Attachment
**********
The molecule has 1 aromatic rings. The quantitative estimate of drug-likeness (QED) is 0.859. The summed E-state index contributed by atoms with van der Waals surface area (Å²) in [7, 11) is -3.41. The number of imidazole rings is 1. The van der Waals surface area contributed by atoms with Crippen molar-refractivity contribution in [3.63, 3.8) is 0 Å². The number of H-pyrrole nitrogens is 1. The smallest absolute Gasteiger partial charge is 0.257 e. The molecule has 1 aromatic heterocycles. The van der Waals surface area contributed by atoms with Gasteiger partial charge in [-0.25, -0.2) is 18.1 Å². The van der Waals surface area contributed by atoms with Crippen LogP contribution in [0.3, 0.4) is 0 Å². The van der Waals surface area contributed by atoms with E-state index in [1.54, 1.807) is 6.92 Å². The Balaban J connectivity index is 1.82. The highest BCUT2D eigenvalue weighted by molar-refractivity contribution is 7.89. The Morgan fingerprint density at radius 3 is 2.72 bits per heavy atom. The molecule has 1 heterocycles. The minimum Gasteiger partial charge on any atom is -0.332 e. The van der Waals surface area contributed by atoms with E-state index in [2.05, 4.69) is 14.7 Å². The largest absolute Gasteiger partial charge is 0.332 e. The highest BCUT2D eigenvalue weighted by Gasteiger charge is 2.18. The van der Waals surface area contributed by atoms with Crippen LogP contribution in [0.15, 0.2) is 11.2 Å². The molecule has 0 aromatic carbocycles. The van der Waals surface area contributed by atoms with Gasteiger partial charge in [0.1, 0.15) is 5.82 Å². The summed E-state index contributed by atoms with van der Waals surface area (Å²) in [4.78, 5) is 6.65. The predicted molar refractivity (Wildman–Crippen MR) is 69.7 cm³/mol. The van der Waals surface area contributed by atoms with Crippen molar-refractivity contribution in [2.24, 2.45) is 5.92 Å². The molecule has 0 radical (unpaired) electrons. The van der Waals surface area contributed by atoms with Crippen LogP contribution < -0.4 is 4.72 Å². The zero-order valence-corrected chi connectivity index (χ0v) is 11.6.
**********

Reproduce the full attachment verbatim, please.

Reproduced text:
The molecule has 1 aromatic rings. The quantitative estimate of drug-likeness (QED) is 0.859. The summed E-state index contributed by atoms with van der Waals surface area (Å²) in [7, 11) is -3.41. The number of imidazole rings is 1. The van der Waals surface area contributed by atoms with Crippen molar-refractivity contribution in [3.63, 3.8) is 0 Å². The number of H-pyrrole nitrogens is 1. The smallest absolute Gasteiger partial charge is 0.257 e. The molecule has 1 aromatic heterocycles. The van der Waals surface area contributed by atoms with Gasteiger partial charge in [-0.25, -0.2) is 18.1 Å². The van der Waals surface area contributed by atoms with Crippen LogP contribution in [0.3, 0.4) is 0 Å². The van der Waals surface area contributed by atoms with E-state index in [1.54, 1.807) is 6.92 Å². The Balaban J connectivity index is 1.82. The highest BCUT2D eigenvalue weighted by molar-refractivity contribution is 7.89. The Morgan fingerprint density at radius 3 is 2.72 bits per heavy atom. The molecule has 1 heterocycles. The minimum Gasteiger partial charge on any atom is -0.332 e. The van der Waals surface area contributed by atoms with E-state index in [2.05, 4.69) is 14.7 Å². The largest absolute Gasteiger partial charge is 0.332 e. The highest BCUT2D eigenvalue weighted by Gasteiger charge is 2.18. The van der Waals surface area contributed by atoms with Crippen LogP contribution in [0.15, 0.2) is 11.2 Å². The molecule has 0 aromatic carbocycles. The van der Waals surface area contributed by atoms with Gasteiger partial charge in [0.1, 0.15) is 5.82 Å². The summed E-state index contributed by atoms with van der Waals surface area (Å²) in [4.78, 5) is 6.65. The predicted molar refractivity (Wildman–Crippen MR) is 69.7 cm³/mol. The van der Waals surface area contributed by atoms with Crippen molar-refractivity contribution in [2.24, 2.45) is 5.92 Å². The molecule has 0 radical (unpaired) electrons. The van der Waals surface area contributed by atoms with Crippen LogP contribution < -0.4 is 4.72 Å². The zero-order valence-corrected chi connectivity index (χ0v) is 11.6.